Isaac Asimov has long been, and still is, one of my favorite authors. He was also a person who regularly sexually harassed women. Both statements can be (and are) true, without me having to give up the former or condone the latter.

His history with women is no secret, and is the subject of the article Asimov’s Empire, Asimov’s Wall:

Over the course of many decades, Asimov groped or engaged in other forms of unwanted touching with countless women, often at conventions, but also privately and in the workplace. Within the science fiction community, this is common knowledge, and whenever I bring it up in a room of older fans, the response is usually a series of nods. The number of such incidents is unknown, but it can be plausibly estimated in the hundreds, and thus may match or exceed the long list of books that Asimov wrote.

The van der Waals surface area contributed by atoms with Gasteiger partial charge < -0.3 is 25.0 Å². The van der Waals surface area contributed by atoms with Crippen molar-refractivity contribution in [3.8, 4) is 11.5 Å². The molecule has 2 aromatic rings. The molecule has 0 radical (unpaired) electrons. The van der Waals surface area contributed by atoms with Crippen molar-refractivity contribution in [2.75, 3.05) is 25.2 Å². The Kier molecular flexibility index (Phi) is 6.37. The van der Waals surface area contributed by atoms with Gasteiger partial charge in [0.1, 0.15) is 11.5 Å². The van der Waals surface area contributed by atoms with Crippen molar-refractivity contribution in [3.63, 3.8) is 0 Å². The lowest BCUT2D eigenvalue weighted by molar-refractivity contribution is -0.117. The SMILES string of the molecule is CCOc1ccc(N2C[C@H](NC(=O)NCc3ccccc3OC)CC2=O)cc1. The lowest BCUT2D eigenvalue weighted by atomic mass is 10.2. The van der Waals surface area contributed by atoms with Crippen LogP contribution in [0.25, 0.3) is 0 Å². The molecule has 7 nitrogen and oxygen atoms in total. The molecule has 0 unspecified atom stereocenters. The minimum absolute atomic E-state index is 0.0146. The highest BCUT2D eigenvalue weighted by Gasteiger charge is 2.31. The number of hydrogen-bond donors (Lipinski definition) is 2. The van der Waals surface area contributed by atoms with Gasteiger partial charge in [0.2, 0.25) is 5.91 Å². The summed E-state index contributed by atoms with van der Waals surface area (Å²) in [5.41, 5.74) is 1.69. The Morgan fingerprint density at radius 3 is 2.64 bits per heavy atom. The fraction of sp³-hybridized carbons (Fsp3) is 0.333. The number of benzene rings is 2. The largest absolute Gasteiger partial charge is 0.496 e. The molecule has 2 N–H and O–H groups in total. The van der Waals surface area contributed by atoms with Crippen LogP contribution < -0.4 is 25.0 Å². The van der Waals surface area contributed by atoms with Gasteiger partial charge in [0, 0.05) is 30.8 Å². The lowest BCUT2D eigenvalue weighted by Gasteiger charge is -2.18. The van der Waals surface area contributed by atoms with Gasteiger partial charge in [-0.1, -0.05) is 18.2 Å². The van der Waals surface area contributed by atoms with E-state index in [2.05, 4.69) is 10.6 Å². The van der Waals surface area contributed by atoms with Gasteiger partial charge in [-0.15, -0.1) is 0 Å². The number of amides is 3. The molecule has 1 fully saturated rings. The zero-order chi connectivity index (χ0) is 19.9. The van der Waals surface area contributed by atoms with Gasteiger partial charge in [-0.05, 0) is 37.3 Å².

…I regularly hear the argument that Asimov was simply a product of his era. You certainly don’t need to look far to find parallel offenders, including Asimov’s friend Randall Garrett, of whom Frank Herbert recalled, “You could follow his movements … by the squeals of the women whose bottoms he had just pinched.”

But excusing Asimov by saying that some of his contemporaries were guilty of similar transgressions is like downplaying his productivity by pointing out that other authors were prolific.

I find it important to recognize and consider the flaws in the people and the media that we enjoy, rather than shrugging them off or brushing them under the proverbial carpet. It doesn’t mean we have to “cancel” things, banishing entire swaths of previously-enjoyed content when we discover the creator said or did something we find problematic (though in some instances, we may decide to; each person has to determine that for themselves depending on their values and the situation in question). But learning how to hold ourselves and others to higher standards means not ignoring the failures when they appear.